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Every retiree should make this tax move right now, according to the IRS

The IRS has a message for retirees: make sure you’re paying enough federal income tax. The Tax Cuts and Jobs Act of last December changed the income tax calculations for most filers, and employees aren’t the only ones who need to double check they’re withholding the right amount.

The GOP tax bill lowered the top individual rate to 37% from 39.6%, and the income brackets dropped slightly -– by about 3%, says Chris Baker, a certified financial planner at Oaktree Financial Advisors in Carmel, Indiana. This means that on average most retirees will likely see a decrease in tax liability and owe slightly less, although it varies by individual circumstances, he says.

Retirees who receive monthly pension income or annuity checks may well need to increase or lower the amount of taxes they pay. While most retirees prefer withholding taxes from each paycheck to give Uncle Sam his due, those who choose to receive the full amount in each check and then make estimated payments to the IRS must do so four times a year by the quarterly deadlines. The third quarter deadline was Sept. 17, and the next is Jan. 15, 2019.

Withholding too much from each check could result in an outsized refund while withholding too little could mean you owe the IRS next spring. “Make sure you don’t have a large balance due because it’s possible you could be penalized for underpaying your estimated tax,” says April Walker, lead manager for tax practice and ethics at the American Institute of CPAs.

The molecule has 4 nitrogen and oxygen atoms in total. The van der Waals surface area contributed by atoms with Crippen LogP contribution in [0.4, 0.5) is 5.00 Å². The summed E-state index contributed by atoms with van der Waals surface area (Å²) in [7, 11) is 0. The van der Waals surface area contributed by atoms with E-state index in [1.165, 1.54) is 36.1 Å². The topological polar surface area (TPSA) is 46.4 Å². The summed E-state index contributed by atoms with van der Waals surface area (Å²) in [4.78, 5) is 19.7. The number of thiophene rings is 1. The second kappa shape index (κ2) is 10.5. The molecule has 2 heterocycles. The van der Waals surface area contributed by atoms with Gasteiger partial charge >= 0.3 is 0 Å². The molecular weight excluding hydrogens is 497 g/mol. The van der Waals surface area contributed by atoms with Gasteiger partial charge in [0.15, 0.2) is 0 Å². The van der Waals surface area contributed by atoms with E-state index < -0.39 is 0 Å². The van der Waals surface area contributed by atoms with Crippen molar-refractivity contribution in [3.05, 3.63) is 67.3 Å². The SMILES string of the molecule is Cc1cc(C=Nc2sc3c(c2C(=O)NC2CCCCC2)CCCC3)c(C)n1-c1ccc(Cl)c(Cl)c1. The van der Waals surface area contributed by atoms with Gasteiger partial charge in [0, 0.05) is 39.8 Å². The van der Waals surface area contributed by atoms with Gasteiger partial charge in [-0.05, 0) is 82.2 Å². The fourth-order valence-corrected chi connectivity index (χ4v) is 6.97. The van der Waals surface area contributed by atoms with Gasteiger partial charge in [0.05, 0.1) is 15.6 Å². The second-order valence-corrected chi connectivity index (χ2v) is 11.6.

Retirees with Pension Income should do a Paycheck Checkup ASAP

Retirees should do a Paycheck Checkup to make sure they are paying  enough tax during the year by using the Withholding Calculator, available on IRS.gov. The Tax Cuts and Jobs Act, enacted in December 2017, changed the way tax is calculated for most taxpayers, including retirees.

Because of this law change, retirees who receive a monthly pension or annuity check may need to raise or lower the amount of tax they pay in during the year. The easiest way to do that is to use the Withholding Calculator or readPublication 505, Tax Withholding and Estimated Tax. Though primarily designed for employees who receive wages, this online tool can also help those who receive pension or annuity payments on a regular schedule, usually monthly or quarterly.

IRS launches new easy-to-use web pages to help all taxpayers understand tax reform

 

With an updated tax reform section and frequent updates, the IRS website should be the first stop for taxpayers looking for information about how tax reform legislation – the Tax Cuts and Jobs Act – affects their taxes. Here are some facts about these new easy-to-read, easy-to-use pages and what taxpayers can find on them:

Taxpayers scramble as proposed IRS rule on local taxes wrecks workaround strategy

The clock is ticking for taxpayers who want to contribute to state tax credit programs and nab a charitable deduction to boot on their federal return.

The IRS and Treasury's newly released proposed regulations block blue state attempts to bypass the new $10,000 limit on state and local tax deductions, also known as SALT.

This limit was imposed by the Tax Cuts and Jobs Act, an overhaul of the tax code that was passed last year.

Though the new guidance from Treasury and the IRS is a proposal at this point, it has an effective date of Aug. 27 and is intended to apply to transactions made after then.

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